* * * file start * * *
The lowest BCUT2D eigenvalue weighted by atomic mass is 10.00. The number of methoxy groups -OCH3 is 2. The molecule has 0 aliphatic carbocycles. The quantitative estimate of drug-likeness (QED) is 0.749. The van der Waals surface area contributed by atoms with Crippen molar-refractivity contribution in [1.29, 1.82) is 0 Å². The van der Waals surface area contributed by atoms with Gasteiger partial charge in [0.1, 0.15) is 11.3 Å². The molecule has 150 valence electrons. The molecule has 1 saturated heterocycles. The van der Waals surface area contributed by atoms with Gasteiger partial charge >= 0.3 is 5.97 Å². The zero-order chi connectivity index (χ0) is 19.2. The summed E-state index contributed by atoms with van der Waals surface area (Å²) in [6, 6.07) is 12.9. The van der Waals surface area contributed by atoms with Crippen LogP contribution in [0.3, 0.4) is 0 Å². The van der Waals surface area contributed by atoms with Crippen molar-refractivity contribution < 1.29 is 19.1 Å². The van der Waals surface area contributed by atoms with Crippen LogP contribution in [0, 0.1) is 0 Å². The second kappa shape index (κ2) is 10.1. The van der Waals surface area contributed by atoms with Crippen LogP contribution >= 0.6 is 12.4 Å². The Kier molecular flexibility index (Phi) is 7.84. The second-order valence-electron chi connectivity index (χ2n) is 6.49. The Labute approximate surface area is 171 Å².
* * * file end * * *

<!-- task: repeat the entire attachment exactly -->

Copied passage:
The lowest BCUT2D eigenvalue weighted by atomic mass is 10.00. The number of methoxy groups -OCH3 is 2. The molecule has 0 aliphatic carbocycles. The quantitative estimate of drug-likeness (QED) is 0.749. The van der Waals surface area contributed by atoms with Crippen molar-refractivity contribution in [1.29, 1.82) is 0 Å². The van der Waals surface area contributed by atoms with Gasteiger partial charge in [0.1, 0.15) is 11.3 Å². The molecule has 150 valence electrons. The molecule has 1 saturated heterocycles. The van der Waals surface area contributed by atoms with Gasteiger partial charge >= 0.3 is 5.97 Å². The zero-order chi connectivity index (χ0) is 19.2. The summed E-state index contributed by atoms with van der Waals surface area (Å²) in [6, 6.07) is 12.9. The van der Waals surface area contributed by atoms with Crippen LogP contribution in [0.3, 0.4) is 0 Å². The van der Waals surface area contributed by atoms with Crippen molar-refractivity contribution < 1.29 is 19.1 Å². The van der Waals surface area contributed by atoms with Crippen LogP contribution in [0, 0.1) is 0 Å². The second kappa shape index (κ2) is 10.1. The van der Waals surface area contributed by atoms with Crippen LogP contribution >= 0.6 is 12.4 Å². The Kier molecular flexibility index (Phi) is 7.84. The second-order valence-electron chi connectivity index (χ2n) is 6.49. The Labute approximate surface area is 171 Å².